Spinach Salad with Warm Bacon Dressing

Spinach Salad with Warm Bacon Dressing

I love spinach raw or cooked. This is a classic spinach salad with egg, bacon, and warm bacon dressing. Serves four as a side salad or two as an entree size salad. (Note: Photos are for 1/2 a batch- 2 side salads)


  • 8 Cups Baby Spinach (rinsed thoroughly and stems removed) (you can purchase triple washed baby spinach in a bag, but use fresh if possible)
  • 2 Large Eggs
  • 1-2 Shallots (or 1/3 red onion)
  • 4 Slices Bacon
  • 2 TBS. Red Wine Vinegar
  • 1/2 tsp. Sugar
  • 1/4 tsp. Dijon Mustard


Add eggs to a small saucepan with at least 3 inches of water . Bring to a boil and reduce to simmer for 11 minutes. Run eggs under cold water until thoroughly cooled. Set aside. In a medium saucepan, cook bacon over medium heat until crisp. Transfer bacon to a plate covered in paper towel and allow to drain – reserve 2 TBS. of bacon grease in pan. Divide spinach evenly among plates. Peel eggs and slice thinly, divide evenly among plates. Slice shallot or red onion thinly and divide between plates. Crumble bacon and divide evenly among plates. Set assembled salads aside. Very finely chop 1/2 shallot or 2 slices red onion. Add shallot/onion to pan with bacon grease and saute until translucent. Whisk in red wine, sugar and Dijon mustard until well combined. Season with salt and pepper and keep warm over low heat until ready to serve. Re-mix dressing just before serving, drizzle warm dressing over assembled salads and serve immediately.

Asian Style Spicy Barbeque Chicken Wings

Asian Style Spicy Barbeque Chicken Wings

I had leftover sauce from my Teriyaki Braised Chicken recipe, so I decided to try it on chicken wings. I modified the sauce a bit to include a little more sweet citrus flavor (addition of orange juice) which holds up well in the oven. I would eliminate the fish sauce if making sauce just for the purpose of wings, but if using leftover, just add a little sugar to cut the saltiness. These wings do have quite a bit of heat to them because of the dry rub ingredients and the red pepper flakes that I added to the original barbeque sauce. Again, if making sauce fresh for wings, you have the option of omitting or cutting back on the heat ingredients. Bryan, however, who does not like a lot of heat, loved these wings. These would be great served with an Asian slaw (recipe to be posted at a later date) or just as a stand alone appetizer. You could also serve them as an entree combined with some Jasmine rice and Stir Fried Baby Bok Choy (see posted recipe). (Serves 8-12 as appetizer).


  • 5 Lbs. Chicken Wings (separated into drumettes and flats)

For the Dry Rub:

  • 2 TBS. Chinese Five Spice
  • 2 TBS. Sugar
  • 1 TBS. Salt
  • 1.5 tsp. Pepper
  • 3/4 tsp. Cayenne

Combine dry ingredients in a small bowl and set aside. You can double or triple the dry rub recipe and store it for future use.

For the Sauce:

  • 1 Cup Teriyaki Sauce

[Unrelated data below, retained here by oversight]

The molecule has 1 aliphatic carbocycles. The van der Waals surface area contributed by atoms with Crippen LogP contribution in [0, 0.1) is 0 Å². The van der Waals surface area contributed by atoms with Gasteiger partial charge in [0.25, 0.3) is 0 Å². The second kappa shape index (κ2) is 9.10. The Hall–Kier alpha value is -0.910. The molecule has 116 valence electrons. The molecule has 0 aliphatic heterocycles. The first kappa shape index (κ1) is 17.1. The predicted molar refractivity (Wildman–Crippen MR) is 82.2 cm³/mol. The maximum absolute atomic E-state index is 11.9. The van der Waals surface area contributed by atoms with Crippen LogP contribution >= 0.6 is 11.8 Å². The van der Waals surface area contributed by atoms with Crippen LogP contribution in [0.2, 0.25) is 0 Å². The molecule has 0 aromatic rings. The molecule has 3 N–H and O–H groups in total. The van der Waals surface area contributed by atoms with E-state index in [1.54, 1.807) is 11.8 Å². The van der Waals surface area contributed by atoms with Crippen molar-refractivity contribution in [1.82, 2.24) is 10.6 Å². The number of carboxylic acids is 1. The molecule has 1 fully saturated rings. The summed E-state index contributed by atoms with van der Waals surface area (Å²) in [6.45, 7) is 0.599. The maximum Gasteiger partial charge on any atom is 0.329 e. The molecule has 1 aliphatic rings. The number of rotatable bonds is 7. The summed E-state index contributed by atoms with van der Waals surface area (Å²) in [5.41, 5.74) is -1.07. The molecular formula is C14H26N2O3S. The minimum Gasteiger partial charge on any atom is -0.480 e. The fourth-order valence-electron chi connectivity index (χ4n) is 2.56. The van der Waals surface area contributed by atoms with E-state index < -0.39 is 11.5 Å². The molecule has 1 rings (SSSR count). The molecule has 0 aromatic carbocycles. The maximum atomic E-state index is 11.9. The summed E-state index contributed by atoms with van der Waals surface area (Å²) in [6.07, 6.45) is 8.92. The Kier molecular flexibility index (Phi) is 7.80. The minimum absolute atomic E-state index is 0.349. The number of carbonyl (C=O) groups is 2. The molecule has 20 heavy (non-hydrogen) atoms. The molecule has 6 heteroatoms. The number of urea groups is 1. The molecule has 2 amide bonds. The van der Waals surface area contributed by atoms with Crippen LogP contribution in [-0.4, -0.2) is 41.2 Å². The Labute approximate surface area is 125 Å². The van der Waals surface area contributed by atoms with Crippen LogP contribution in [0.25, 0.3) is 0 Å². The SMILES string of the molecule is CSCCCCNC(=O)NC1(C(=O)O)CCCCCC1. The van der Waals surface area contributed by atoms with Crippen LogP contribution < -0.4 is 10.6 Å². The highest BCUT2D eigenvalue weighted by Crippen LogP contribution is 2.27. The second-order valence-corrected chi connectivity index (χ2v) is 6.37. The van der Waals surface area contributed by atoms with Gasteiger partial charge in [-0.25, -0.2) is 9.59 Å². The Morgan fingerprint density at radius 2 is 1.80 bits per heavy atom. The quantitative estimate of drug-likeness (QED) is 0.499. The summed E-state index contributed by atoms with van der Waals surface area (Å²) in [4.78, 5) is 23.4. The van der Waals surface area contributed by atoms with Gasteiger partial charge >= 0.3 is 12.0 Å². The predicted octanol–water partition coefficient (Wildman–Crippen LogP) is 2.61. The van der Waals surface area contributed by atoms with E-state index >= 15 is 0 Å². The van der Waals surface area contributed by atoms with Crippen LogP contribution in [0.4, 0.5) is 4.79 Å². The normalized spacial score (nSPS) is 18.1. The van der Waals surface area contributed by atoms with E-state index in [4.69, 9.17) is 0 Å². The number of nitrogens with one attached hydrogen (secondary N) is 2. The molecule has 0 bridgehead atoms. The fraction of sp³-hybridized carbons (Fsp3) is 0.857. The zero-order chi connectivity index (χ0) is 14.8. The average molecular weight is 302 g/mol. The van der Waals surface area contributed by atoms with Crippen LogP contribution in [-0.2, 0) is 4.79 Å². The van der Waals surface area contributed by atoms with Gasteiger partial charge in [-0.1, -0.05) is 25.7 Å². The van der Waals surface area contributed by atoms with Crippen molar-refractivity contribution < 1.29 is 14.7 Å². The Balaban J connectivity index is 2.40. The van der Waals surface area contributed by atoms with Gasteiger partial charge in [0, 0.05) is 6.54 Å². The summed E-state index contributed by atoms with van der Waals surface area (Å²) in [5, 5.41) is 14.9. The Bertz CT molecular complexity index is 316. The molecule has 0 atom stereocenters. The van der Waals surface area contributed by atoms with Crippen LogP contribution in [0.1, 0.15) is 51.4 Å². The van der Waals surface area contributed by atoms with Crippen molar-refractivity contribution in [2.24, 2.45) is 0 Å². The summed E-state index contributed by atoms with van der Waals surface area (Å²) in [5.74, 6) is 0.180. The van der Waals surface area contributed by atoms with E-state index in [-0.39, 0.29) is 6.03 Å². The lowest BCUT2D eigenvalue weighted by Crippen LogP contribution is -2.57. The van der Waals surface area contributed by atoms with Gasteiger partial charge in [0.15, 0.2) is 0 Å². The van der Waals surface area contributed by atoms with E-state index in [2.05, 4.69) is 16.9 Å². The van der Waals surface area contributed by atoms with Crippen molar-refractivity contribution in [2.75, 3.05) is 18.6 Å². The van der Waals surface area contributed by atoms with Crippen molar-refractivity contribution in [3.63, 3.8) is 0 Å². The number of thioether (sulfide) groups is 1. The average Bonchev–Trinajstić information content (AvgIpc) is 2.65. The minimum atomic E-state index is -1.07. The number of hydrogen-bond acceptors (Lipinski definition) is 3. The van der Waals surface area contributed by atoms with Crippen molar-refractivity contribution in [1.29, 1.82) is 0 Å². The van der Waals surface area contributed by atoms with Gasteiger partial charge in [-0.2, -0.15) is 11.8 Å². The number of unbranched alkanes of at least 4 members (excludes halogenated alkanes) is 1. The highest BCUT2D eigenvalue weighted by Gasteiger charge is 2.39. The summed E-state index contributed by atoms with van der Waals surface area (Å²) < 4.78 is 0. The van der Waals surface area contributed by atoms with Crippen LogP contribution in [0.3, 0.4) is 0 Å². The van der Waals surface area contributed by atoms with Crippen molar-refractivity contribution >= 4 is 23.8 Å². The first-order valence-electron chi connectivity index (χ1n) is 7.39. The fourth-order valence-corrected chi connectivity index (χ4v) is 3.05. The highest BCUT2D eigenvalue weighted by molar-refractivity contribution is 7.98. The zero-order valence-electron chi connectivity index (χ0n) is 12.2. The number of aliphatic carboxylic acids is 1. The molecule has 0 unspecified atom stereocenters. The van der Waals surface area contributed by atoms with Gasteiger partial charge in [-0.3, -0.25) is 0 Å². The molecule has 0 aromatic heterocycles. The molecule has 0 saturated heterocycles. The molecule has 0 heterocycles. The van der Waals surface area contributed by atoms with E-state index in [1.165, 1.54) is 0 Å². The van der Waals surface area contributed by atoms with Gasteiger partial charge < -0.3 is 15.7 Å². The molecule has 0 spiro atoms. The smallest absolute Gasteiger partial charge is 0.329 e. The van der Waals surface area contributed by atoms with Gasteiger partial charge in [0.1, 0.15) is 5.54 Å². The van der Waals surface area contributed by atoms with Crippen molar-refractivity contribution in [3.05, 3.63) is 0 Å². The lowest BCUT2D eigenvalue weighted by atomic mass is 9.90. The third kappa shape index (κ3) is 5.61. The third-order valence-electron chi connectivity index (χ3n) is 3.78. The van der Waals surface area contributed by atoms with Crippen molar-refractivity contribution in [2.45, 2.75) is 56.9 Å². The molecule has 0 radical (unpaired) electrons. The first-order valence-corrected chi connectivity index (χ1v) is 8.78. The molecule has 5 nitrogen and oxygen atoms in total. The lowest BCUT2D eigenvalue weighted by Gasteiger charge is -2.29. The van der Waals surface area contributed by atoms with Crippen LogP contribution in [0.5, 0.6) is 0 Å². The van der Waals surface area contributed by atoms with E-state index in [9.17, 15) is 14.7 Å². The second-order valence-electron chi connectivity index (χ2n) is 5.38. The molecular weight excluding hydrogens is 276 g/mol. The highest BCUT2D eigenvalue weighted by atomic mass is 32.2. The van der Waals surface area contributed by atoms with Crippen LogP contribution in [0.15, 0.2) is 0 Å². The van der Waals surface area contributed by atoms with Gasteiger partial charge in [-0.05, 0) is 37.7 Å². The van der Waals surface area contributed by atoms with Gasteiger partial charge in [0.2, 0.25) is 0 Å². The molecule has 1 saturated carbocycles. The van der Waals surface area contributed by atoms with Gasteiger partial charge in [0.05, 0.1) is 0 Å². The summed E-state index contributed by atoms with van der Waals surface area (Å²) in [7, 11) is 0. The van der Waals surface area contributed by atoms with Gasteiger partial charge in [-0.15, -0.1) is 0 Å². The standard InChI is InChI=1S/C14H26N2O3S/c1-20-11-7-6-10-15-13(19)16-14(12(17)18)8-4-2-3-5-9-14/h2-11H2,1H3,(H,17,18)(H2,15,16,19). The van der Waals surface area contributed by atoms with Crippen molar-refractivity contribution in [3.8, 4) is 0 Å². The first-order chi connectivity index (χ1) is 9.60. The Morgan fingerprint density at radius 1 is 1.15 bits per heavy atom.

• 1 Cup Hoisin Sauce
  • 1 Cup Orange Juice
  • 1/4 Cup Rice Wine (not vinegar)
  • 1/4 Low Sodium Soy Sauce
  • 3 Cloves of Garlic – minced
  • 1 TBS. Fresh Grated Ginger
  • 1-2 tsp. Red Pepper Chili Flakes (optional)
  • 2 TBS. Sesame Seeds (optional)
  • 2 Green Onions (green parts only) – chopped

Combine all ingredients in a medium saucepan, heat over medium and keep at a simmer (sauce will reduce a little) until ready to coat wings.


If frozen, allow chicken wings to thaw. Preheat oven to 425 degrees. In a large bowl, combine chicken wings and dry rub – toss to coat wings thoroughly. Line a baking sheet with aluminum foil and lay dry rubbed wings in a single layer on tray. Bake at 450 degrees for 35 minutes. Remove wings from oven and reduce oven temperature to 350 degrees. Transfer wings to a bowl, pour enough sauce over wings to coat, toss to coat wings thoroughly. (Reserve extra sauce for dipping). Place a wire cooling rack over the baking sheet, transfer wings to rack and sprinkle with sesame seeds (if using). Bake for an additional 20-25 minutes. For extra crispy wings, you can broil wings for the last 5-7 minutes. Garnish with chopped green onion and serve with reserved sauce.

Homemade Crispy Chicken Strips

Homemade Crispy Chicken Strips (pictured with Blue Cheese Coleslaw)

I started making homemade chicken strips (or “tenders” as my kids call them) about 8 years ago. They have become a favorite of family and friends alike. They are requested for special events (birthdays, graduation celebrations, and fourth of July). I sometimes regret the introduction of the homemade strips because now my kids spurn the store bought versions. Hence, when I make a batch of tenders, I make a huge batch and freeze them in single servings (4-5 tenders in a sandwich size freezer bag). They re-heat very well in the oven at 350 degrees, but my impatient kids just heat them in the microwave with no complaints. The recipe is the same as that of my Crispy Buttermilk Fried chicken, except that this recipe uses boneless chicken breasts. I have a fryer that I use (after many years of making a mess on my stove, I finally bought a fryer), but a Dutch oven or heavy duty stockpot works just fine.